In the 10 years since he retired from the NBA, Bill Laimbeer has
come to this conclusion: Screaming is for losers. It's been an
epiphany for the former Detroit Pistons center, whose temper
tantrums and shoving matches with opponents earned him the
reputation as one of the nastiest players in the NBA from 1980-81
through December '93. In his second season as coach and director
of player personnel of the WNBA's Detroit Shock, the 46-year-old
Laimbeer has found enough self-control to change his image from
Bad Boy to good coach.
This is an article from the Aug. 11, 2003 issue
After taking over an 0-10 team in the middle of last season,
Laimbeer has transformed the Shock into a championship contender.
Detroit, which had not finished above .500 the last four seasons,
was leading the Eastern Conference through Sunday with a 18-6
record. "Being out of basketball helped me become more patient
and understand that not everyone thinks the same," says Laimbeer,
whose only coaching experience was guiding daughter Keriann's AAU
team. "I'm still demanding, but I get my point across by using
playing time and not by getting in someone's face. I never wanted
a screamer as a coach."
Laimbeer's calm but pointed approach has worked with Detroit's
players, some of whom were too young to see him win two NBA
championships and were unaware of his hard-nosed reputation.
After taking over last season (he led the team to a 9-13 finish),
he tried to learn as much as he could about his players'
strengths and weaknesses. "He's very focused," says forward Swin
Cash, who leads the team in scoring with a 16.6 average. "We go
in and get our work done, and we get rewarded. He's very
sarcastic, but he's not a yeller, and that's why the team
responds to him."
So far this season the Shock leads the WNBA in several
categories, including scoring. (They average 74.5 points a game.)
Much of the credit goes to Laimbeer, who is not only a good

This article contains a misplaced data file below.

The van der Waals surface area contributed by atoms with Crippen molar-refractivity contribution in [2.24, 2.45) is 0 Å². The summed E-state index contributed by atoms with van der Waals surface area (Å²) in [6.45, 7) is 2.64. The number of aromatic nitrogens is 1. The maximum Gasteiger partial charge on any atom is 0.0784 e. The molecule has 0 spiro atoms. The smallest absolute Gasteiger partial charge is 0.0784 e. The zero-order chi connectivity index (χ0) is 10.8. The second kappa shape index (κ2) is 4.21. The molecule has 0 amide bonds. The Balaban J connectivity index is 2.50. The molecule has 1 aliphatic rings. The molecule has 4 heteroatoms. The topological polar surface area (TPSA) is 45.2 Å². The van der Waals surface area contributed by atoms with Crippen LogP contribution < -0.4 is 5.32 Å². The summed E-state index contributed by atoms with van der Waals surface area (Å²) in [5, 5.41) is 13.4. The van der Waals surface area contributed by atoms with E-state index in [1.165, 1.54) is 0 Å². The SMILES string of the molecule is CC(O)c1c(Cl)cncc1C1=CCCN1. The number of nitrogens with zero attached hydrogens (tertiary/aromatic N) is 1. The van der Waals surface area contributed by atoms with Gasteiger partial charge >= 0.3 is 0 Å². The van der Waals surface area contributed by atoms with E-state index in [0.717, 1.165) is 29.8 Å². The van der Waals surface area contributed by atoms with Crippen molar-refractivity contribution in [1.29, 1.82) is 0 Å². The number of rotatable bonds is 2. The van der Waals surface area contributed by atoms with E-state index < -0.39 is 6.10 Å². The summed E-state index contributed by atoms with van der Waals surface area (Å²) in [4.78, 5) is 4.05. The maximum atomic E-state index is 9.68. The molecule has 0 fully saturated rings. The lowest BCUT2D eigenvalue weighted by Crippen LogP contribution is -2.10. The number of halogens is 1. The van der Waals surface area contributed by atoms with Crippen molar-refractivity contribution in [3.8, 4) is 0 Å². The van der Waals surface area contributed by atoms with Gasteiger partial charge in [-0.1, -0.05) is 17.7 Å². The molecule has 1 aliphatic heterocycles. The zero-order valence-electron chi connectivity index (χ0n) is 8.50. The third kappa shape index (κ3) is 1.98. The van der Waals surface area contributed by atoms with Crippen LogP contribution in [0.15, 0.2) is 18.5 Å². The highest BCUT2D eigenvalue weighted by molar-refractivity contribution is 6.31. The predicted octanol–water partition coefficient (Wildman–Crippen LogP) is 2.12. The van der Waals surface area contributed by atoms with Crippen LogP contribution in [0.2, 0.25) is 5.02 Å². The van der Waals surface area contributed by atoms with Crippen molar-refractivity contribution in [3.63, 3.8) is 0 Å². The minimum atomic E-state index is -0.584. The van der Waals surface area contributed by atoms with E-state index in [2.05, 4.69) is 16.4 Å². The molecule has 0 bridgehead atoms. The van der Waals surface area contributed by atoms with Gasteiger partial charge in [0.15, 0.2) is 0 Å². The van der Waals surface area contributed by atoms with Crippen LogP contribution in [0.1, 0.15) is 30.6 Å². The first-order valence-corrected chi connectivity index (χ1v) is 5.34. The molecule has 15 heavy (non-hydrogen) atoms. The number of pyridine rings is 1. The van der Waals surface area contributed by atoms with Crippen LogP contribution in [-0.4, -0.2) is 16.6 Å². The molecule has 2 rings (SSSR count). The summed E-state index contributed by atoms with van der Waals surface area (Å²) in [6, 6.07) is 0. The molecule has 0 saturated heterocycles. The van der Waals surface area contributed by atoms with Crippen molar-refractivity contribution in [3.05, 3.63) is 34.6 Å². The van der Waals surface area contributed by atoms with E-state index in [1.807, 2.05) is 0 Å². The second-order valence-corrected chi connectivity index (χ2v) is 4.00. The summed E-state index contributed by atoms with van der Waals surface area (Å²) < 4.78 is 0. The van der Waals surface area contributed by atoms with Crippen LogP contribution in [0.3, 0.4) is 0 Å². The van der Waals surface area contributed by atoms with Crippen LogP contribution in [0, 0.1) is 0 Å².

teacher but also a solid evaluator of talent. In the off-season
he overhauled the team through the draft and trades. He added
much needed size by taking 6'5" center Ruth Riley with the No. 1
pick in the dispersal draft and then 6'3" rebounding whiz Cheryl
Ford (daughter of Laimbeer's Utah Jazz foe Karl Malone) with the
third selection. Later he upgraded Detroit's backcourt by dealing
for guard Kedra Holland-Corn.
Laimbeer has also used his celebrity to help the business side of
the Shock, calling season-ticket holders and asking for their
support. His work has paid off: This year attendance has
increased nearly 30% (the team averages 7,378 fans a game),
ticket sales revenue 44% and sponsorship revenue 10%. "He's a
front-office executive's dream," says Shock vice president of
business operations Kristin Bernert. "He understands the business
and is committed to growing the fan base and getting us in the
black. He doesn't approach the team with just on-court
performance in mind."
After the Shock won four of five games following the All-Star
Game, Laimbeer said, "We are relentless, we'll attack you at all
times. I think we can win a championship this year." Meanwhile
Laimbeer, who has surpassed Nancy Lieberman for the best winning
percentage among Shock coaches, is continuing to build his
reputation as a gifted coach and crafty front-office
decision-maker. Unlike the Laimbeer of old, he's doing it
Becoming the Bench Boss
Like Bill Laimbeer other former NBA players have become coaches
in the WNBA. Here's how they have fared.
Player in NBA WNBA Team, Year Record
Dee Brown 1990-2002 Orlando Miracle, 2002 16-16
Michael Cooper 1978-90 Los Angeles Sparks, 2000-present 99-23
T.R. Dunn 1977-91 Charlotte Sting, 2000 8-24
John Shumate 1975-81 Phoenix Mercury, 2003-present 5-19
Darrell Walker 1983-93 Washington Mystics, 2000 5-7
Orlando Woolridge 1981-94 Los Angeles Sparks, 1998-99 25-17
Records through Sunday